Common Conditions & Treatments

Tinnitis (Click to Learn More)

What is it?

Tinnitus refers to a problem where a patient continuously hears a noise that does not come from the external environment. The most common noise is a high pitched ringing. Others include cracking, hissing, buzzing, static, and many other sounds caused by:

  • Noise exposure (i.e. heavy machinery, concerts, gunshots)
  • Hearing loss due to aging
  • Destruction of sensory hair cells in the ear
  • High impact accidents
  • Ear infections
  • A foreign object
  • Temporomandibular (TMJ) disorders

Patients who experience tinnitus should contact our office for an appointment with Dr. Neil Goldhaber so a treatment plan can be made to help them.

How is it treated?

Tinnitus caused by ear infections, foreign objects, and TMJ disorders are often times easily treatable. By correcting the underlying cause of tinnitus—through the use of antibiotic medications, a foreign body removal, and TMJ relief treatment—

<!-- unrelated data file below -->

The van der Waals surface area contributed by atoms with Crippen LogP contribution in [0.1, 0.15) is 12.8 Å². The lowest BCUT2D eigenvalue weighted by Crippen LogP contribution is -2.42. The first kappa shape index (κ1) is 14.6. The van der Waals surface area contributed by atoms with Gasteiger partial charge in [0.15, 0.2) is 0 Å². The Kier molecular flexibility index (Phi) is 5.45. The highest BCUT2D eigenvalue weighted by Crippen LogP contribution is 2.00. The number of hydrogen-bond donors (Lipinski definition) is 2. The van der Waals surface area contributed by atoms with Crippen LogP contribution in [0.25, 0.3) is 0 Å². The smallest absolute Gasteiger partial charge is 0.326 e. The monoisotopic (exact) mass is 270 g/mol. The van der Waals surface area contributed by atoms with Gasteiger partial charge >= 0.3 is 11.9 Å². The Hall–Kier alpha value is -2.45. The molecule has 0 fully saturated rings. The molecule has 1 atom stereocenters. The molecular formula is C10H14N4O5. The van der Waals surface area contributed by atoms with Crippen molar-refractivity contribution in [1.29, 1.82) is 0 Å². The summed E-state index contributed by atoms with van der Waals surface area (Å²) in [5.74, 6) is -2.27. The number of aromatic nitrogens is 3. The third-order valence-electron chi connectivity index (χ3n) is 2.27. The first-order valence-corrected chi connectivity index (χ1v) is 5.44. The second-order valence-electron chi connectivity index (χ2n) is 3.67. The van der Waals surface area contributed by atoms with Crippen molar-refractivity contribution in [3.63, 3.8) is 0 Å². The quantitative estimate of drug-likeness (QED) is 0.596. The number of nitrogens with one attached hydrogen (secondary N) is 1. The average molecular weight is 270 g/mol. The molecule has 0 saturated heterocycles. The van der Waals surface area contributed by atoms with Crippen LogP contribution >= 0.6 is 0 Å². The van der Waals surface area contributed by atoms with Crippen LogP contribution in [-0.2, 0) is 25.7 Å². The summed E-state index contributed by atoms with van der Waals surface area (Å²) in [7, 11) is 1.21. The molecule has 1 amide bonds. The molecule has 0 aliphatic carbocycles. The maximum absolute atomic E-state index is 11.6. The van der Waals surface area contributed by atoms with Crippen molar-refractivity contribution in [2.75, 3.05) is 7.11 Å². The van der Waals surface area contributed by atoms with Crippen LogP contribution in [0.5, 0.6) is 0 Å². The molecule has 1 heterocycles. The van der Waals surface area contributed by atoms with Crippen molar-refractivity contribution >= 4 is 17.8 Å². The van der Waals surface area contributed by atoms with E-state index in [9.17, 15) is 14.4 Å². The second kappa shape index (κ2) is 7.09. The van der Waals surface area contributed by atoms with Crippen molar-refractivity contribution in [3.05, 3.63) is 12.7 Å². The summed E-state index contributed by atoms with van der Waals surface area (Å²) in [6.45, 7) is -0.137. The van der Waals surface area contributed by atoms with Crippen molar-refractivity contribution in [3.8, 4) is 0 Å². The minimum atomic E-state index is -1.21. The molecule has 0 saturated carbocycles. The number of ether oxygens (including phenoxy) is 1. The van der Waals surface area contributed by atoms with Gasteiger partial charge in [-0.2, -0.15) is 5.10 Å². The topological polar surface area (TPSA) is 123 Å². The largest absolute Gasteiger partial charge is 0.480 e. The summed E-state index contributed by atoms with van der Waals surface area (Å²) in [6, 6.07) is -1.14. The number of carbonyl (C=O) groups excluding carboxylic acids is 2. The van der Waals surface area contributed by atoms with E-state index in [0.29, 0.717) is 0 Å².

symptoms will go away.
Tinnitus caused by other factors may be more difficult to treat. Because there is no cure for tinnitus, treatment is geared towards managing symptoms. Any, all, or any combination of the following treatment options can be used:

  • Hearing aids. Devices used to combat hearing loss.
  • Sound therapy. External sound can be used to counteract tinnitus.
  • Behavioral therapy. Managing emotions can decrease the severity of tinnitus.

Patients who are interested in alternative treatment options or options other than those mentioned above should contact our offices. When under the care of the right specialist, patients can expect long-lasting symptom relief.

Vertigo (Click to Learn More)

What is it?

The vestibular system is a sensory system in the inner ear that controls balance and special orientation. Any of the following can cause problems in the vestibular system that may lead to vertigo and balance disorder:

  • Ear infections
  • Head injuries
  • Medications
  • Low blood pressure
  • Eye muscle imbalance

Symptoms of vertigo and balance disorders can be quite uncomfortable, especially when they are severe. Any, all, or any combination of the following may present: